After being elected as a list candidate, Berry quit just three days later.

Luca Stingone, a local Labour activist, said: “When I’ve been on the doorstep, one of the biggest things I found was people saying ‘Isn’t she standing in London?’. When we would explain, people were really confused by it.”

Some activists on the left questioned why Labour has listed Brighton Pavilion as a target seat for its election campaign, however, calling on the party to de-prioritise the constituency or even stand aside.

Stingone was very critical of such arguments, adding: “The Greens don’t have a birthright to Brighton Pavilion. I think they’re track record for delivering for Brighton should make that point clear.”

‘The question I ask is ‘do you want a Labour government”

Despite the positive reception Labour has been receiving on the doorstep, there remains a contingent of voters who express a desire to keep a Green voice in Parliament.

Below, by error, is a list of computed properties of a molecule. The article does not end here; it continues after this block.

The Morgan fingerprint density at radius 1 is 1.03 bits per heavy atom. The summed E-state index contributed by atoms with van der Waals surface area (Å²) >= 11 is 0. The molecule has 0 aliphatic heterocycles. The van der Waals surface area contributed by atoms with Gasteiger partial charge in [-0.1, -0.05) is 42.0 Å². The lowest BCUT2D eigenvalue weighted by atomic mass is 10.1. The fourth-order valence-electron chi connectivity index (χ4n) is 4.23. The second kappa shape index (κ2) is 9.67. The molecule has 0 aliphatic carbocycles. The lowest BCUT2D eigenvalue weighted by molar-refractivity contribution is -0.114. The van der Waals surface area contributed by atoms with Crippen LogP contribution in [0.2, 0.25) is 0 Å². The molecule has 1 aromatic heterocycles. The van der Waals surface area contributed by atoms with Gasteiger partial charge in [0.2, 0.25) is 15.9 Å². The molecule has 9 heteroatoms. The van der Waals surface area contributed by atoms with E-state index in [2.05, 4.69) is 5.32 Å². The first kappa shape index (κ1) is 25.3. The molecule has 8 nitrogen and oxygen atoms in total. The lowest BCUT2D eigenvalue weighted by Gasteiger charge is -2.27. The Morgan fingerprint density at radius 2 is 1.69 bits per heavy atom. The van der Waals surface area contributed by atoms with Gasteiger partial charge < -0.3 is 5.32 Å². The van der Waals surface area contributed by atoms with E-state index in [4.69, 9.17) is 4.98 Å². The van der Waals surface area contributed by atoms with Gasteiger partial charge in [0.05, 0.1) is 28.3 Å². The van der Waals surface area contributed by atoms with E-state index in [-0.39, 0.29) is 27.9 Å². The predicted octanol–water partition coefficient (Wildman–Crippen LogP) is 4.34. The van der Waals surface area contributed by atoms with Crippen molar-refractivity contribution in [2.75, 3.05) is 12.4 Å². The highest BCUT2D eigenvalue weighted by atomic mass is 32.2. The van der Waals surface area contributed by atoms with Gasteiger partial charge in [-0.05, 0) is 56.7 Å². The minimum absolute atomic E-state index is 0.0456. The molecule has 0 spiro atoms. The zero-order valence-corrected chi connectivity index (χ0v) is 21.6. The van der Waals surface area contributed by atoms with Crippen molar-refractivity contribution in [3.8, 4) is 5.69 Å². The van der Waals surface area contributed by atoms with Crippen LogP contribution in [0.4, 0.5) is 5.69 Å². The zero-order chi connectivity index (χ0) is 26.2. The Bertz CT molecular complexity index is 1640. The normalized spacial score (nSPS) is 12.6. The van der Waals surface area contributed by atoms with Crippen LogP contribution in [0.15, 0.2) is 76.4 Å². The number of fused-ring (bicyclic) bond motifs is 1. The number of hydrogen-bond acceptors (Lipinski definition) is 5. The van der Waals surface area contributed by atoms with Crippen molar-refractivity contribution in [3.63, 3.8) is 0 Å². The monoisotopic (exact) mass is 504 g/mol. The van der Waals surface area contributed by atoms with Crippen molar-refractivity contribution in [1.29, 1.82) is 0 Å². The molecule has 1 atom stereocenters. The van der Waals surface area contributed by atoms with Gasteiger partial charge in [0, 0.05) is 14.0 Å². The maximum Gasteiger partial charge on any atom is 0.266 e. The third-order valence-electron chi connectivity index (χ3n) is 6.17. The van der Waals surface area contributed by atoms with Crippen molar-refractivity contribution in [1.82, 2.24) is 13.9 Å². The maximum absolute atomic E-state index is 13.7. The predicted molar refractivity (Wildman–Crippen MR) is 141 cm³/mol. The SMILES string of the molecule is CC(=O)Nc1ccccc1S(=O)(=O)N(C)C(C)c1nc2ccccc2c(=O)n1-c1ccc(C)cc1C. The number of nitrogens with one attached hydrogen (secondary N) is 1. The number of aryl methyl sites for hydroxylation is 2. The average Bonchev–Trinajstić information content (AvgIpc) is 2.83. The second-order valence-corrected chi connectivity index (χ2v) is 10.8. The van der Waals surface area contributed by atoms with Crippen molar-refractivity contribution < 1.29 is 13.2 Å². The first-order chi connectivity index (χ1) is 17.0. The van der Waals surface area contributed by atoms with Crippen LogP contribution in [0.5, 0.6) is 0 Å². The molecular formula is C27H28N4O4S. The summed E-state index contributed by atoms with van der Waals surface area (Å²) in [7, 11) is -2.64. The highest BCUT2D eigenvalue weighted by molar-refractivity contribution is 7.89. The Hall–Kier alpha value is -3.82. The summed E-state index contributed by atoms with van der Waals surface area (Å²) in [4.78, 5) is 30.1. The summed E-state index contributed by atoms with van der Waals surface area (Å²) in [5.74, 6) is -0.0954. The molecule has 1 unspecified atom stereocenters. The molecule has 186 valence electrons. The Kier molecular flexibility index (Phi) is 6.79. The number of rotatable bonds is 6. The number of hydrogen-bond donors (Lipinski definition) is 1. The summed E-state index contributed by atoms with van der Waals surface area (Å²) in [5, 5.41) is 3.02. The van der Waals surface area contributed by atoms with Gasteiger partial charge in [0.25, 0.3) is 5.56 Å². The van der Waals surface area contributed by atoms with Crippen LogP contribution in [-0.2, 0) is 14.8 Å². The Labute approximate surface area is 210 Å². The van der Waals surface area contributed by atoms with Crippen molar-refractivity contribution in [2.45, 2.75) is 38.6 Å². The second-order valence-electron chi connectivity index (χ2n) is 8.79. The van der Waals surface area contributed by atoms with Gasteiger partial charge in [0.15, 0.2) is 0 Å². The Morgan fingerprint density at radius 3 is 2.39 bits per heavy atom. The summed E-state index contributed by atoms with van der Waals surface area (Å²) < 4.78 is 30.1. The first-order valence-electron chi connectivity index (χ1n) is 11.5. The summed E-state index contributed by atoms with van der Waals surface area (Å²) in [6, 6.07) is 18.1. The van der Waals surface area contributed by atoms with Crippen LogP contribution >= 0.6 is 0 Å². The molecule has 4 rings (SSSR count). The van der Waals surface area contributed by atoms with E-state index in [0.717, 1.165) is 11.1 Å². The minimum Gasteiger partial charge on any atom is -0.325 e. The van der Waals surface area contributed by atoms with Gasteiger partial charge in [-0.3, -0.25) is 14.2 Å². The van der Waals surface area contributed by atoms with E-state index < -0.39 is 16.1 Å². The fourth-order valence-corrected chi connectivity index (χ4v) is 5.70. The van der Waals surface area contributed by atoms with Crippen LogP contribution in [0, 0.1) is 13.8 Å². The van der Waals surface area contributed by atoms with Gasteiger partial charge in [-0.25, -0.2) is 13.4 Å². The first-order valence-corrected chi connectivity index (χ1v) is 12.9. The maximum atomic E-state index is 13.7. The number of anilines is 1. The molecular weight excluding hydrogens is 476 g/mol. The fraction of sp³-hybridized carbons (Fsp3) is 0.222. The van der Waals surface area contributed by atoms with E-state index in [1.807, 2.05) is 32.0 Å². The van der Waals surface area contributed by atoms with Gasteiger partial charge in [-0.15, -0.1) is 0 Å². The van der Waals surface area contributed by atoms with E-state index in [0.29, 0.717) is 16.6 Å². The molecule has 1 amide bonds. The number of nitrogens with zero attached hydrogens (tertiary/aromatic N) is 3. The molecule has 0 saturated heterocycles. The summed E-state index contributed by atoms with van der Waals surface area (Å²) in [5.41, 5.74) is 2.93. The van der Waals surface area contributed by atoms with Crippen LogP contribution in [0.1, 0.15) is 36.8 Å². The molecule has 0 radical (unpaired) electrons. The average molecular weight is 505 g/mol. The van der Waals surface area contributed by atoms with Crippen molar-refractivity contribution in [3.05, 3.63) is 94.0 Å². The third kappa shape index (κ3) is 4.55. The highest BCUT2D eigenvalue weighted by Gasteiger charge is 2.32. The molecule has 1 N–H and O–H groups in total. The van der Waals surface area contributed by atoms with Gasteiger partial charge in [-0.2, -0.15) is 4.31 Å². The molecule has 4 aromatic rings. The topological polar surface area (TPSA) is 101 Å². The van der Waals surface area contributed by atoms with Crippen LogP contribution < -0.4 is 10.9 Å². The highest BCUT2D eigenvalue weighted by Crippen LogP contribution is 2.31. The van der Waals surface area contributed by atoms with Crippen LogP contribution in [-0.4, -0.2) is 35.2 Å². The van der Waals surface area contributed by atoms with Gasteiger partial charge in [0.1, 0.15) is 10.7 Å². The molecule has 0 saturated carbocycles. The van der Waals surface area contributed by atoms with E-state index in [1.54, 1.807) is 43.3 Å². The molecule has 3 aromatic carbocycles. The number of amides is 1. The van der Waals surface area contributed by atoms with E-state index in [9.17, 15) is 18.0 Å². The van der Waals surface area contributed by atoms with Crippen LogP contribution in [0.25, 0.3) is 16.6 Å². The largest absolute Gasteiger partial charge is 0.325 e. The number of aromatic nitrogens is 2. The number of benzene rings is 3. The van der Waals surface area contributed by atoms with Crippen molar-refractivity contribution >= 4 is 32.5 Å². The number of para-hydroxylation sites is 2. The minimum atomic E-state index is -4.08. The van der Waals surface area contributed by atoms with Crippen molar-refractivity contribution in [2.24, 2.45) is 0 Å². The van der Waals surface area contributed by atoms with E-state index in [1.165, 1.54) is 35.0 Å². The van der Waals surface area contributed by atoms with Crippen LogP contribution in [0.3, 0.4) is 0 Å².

Gray said he takes residents with such views on a journey towards backing Labour at the general election, focusing on the core issues that matter most to voters and how a Labour government would address them in office.

He said: “This is why I don’t talk about the Greens – there’s no need, it’s about what this community needs. The question I ask a lot is ‘do you want a Labour government’, and they say ‘yes’. You ask, ‘do you think we need five years or ten years of Labour to fix the country in the state that it is in now’, and people always say ‘ten years’. 

“Then you say, ‘you realise that means we need a massive majority’, and they say ‘yes’ – and then you ask ‘would you like to help create that majority that gives us ten years of Labour that fixes this country’. The answer is invariably ‘yes’.”